There were several overlapping factors at play that made these younger generations particularly receptive to Muslim identity politics: the multicultural policies introducted by local authorities in response to the riots of the 1980s; the seeming failure of class-based, left-wing politics to tackle racism; the influence of New Left, especially Black Power-style ideas about self-organisation, independent of white people; and, deeper still, Western society’s ever growing emphasis on the importance of individual authenticity, of being true to who one really is. These combined to encourage some young British Pakistanis, Indians and Bangladeshis to increasingly want to conceive of and be true to themselves in narrower ethnic terms, and, at a political level, to want to assert and defend minority cultural and ethnic rights. That is, they were already primed to think in identitarian terms.
It should be said that religion was not a major factor before the Rushdie affair. Many of those younger British Pakistanis, Bangladeshis and Indians who were increasingly thinking of themselves in terms of cultural difference and authenticity, did not privilege their Islamic backgrounds. Many were not even practising Muslims.
Indeed, this was one of the most striking aspects of the ever growing protests against The Satanic Verses during the late 1980s and 1990s. The increasing presence on them of precisely these young, formerly non-religious men, wearing jeans and t-shirts. They didn’t stop yelling when the elders, in their more traditional dress, would kneel down to pray. And they didn’t appeal, as their elders did on less excitable placards, to a British sense of fair play. Because they were motivated by something different. By a sense of grievance and resentment – a sense that they themselves, in their innermost, authentic being as born-again Muslims, were under attack. Not just from a few paragraphs in the The Satanic Verses. But also from all those who failed to recognise the injury done to them by Rushdie’s words. As the journalist Malise Ruthven noted of a 1990 rally in Hyde Park, ‘The most murderous placards were being carried by these non-observant [young men]’.
It was as if the fatwa brought to the surface and then supercharged a demand for recognition that had long been simmering among a younger, disillusioned generation. It gave it a form, in the shape of a global Muslim identity, and an apparent justification, in the shape of the wrongs visted upon Muslims around the world by arrogant Westerners. ‘It was the Rushdie controversy that forced us into the open [as Muslims]’, recalled one protester reflecting on the Rushdie affair in 2002.
Many of those who were to later flirt with Islamism recount a similar experience of the Rushdie affair. Take Alyas Karmani, who told the BBC in 2019 that, despite having grown up in a traditional Pakistani household in south London, he had initially little interest in religion as a young man. Instead, he was into partying, clubbing and smoking weed. But, as he put it, the fatwa drove him to ‘re-discover’ his Muslim identity. Not at a mosque, but among fellow young Muslims, newly self-identified as such by the fatwa: ‘That’s why I always say I am one of Rushdie’s children.’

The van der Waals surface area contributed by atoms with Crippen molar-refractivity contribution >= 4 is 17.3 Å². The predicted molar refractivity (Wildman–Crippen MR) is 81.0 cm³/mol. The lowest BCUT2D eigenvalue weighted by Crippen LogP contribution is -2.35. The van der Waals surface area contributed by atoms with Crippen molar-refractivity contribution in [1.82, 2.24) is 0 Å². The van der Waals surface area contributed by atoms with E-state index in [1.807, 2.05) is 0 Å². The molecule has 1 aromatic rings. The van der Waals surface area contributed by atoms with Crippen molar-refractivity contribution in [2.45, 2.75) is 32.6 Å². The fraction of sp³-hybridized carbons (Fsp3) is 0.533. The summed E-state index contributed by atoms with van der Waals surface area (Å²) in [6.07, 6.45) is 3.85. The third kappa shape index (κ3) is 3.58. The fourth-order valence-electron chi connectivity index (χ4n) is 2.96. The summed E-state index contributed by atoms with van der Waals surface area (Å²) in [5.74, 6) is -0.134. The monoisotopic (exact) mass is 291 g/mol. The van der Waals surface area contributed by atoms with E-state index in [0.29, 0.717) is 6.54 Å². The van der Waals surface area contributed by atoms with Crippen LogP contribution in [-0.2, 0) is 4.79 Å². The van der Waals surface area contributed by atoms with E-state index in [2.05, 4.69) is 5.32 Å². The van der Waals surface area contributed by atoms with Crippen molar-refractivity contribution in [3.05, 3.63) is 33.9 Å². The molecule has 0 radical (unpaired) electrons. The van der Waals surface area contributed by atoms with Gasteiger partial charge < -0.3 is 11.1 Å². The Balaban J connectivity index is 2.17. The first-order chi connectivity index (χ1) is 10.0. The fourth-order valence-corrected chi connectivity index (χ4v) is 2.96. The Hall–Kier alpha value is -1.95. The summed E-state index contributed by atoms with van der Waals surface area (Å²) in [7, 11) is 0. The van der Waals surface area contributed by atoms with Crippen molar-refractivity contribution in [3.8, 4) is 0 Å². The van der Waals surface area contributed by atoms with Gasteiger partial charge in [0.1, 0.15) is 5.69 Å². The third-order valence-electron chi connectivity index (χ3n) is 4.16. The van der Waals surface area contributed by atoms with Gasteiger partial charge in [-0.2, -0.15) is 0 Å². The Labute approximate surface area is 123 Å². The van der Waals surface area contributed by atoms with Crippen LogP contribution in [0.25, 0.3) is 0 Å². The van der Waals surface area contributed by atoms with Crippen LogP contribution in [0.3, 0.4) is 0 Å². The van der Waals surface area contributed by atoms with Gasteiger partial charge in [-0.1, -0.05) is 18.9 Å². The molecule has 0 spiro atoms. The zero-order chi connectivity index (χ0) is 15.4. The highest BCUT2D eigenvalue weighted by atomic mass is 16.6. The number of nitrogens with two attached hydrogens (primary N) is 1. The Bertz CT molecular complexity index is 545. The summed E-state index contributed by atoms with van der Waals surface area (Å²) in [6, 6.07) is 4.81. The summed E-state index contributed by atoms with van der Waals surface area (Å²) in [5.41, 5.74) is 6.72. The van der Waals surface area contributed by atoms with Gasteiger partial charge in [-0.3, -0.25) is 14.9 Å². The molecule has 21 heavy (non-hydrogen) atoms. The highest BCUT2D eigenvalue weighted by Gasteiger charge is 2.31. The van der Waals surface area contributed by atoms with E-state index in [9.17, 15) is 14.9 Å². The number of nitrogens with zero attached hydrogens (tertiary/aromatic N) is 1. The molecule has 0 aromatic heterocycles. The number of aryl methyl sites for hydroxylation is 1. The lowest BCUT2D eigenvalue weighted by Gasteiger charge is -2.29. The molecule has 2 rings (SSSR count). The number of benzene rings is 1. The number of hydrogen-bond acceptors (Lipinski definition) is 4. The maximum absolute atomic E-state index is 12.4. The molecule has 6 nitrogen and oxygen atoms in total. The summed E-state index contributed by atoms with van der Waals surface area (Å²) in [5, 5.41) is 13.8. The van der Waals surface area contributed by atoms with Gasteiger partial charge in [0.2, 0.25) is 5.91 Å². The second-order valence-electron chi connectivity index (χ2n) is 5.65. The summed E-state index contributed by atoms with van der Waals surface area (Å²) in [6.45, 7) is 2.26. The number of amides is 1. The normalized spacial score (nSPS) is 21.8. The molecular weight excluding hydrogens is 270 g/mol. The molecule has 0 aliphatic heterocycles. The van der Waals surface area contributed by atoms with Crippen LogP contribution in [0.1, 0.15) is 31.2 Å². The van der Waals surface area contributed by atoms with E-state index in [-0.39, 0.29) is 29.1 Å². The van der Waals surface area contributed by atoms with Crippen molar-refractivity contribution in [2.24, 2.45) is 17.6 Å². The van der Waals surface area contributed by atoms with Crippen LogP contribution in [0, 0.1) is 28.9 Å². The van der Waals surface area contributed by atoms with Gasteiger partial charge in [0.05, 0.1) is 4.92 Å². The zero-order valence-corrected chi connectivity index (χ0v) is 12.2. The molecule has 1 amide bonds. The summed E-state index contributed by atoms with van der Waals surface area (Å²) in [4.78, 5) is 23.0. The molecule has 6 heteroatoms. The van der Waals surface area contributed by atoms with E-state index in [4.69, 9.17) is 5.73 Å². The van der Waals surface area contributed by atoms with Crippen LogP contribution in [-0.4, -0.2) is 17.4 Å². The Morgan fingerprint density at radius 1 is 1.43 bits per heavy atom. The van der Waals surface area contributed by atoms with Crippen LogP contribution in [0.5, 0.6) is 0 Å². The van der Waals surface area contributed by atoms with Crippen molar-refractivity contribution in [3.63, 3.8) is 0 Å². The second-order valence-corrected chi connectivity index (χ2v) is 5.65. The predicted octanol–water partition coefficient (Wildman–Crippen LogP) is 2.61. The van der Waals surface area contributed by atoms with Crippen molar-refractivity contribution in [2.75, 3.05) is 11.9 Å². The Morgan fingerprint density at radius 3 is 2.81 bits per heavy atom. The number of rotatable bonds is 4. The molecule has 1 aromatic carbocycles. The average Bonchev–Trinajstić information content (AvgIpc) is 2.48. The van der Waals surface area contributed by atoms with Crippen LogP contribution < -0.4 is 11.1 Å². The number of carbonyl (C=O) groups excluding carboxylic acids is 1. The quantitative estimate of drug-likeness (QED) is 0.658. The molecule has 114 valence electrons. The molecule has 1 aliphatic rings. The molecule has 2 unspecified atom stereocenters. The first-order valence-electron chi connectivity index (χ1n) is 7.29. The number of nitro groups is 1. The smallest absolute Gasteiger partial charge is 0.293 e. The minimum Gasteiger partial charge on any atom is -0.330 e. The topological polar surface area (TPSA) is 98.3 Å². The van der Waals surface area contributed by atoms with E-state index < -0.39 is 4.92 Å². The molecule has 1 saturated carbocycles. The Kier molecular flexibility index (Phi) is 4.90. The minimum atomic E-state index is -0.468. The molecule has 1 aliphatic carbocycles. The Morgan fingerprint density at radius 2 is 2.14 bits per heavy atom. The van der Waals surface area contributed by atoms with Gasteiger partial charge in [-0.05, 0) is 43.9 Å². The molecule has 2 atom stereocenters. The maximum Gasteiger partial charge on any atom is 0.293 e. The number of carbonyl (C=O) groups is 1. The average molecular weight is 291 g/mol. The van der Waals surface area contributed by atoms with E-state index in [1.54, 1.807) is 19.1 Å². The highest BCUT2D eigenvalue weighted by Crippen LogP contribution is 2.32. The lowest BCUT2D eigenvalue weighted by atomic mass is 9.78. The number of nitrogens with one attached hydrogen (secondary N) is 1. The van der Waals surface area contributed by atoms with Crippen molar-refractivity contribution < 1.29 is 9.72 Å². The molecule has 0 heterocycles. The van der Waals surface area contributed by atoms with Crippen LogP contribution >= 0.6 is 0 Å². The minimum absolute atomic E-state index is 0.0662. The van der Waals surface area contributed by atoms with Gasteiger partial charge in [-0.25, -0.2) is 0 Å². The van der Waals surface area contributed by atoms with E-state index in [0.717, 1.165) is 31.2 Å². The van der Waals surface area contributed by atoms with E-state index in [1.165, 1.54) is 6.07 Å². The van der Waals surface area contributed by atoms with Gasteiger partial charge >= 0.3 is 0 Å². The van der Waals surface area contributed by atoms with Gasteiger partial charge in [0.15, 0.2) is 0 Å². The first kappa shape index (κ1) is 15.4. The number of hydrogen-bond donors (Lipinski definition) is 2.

Others followed an even more troubling trajectory. Anjem Choudary, for instance, used to hang around activists for the Socialist Workers Party in the late 1980s. After the fatwa, he became a committed, anti-Western ideologue, draped in the garb of Islam.
Theirs was not a traditional experience of religion. It was an experience apart from clerical or state institutions – an individuated experience, as much about self-discovery and authentic self-expression as it was about the Koran or attending the local mosque. As one academic puts it, this particular idea of Muslimness represents an ‘affirmative reconstruction of identity’. And it’s a form of self-identification that, like the fatwa itself, derives its infernal energy from the existence of an offence-giver or victimiser, which is often reducible to the West itself.
The fatwa effectively marked the point when an identitarian version of Islam entered the bloodstream of Western and especially British society. From that point on, some among the younger generations from immigrant communities began to see themselves almost entirely in the terms initially laid down by the ayatollah’s fatwa. To be a ‘zealous Muslim’ was to dramatise offence, to publicly perform the role of the offended. It was to hunt down, metaphorically and sometimes literally, those who ‘insult the sacred beliefs of Muslims’. Those who offend against one’s innermost sense of oneself as a Muslim. Often with deeply illiberal and sometimes murderous results. In this, they have been encouraged by an identitarian quangocracy, much of which emerged during the Rushdie affair. And they have been emboldened by an increasingly identitarian establishment that all too often agrees that words deemed hurtful, like those of Salman Rushdie, are worthy of punishment.
The legacy of the Rushdie affair is very much with us today. Not just in the barbaric Islamism of the extremes, but at the heart of a more socially acceptable Muslim identity politics, too. It is ‘Rushdie’s children’ who today warn endlessly of ‘Islamophobia’ and who talk up alleged anti-Muslim sentiments. And it is Rushdie’s children who want an author punished for writing a book that hurt their feelings.
Tim Black is a spiked columnist.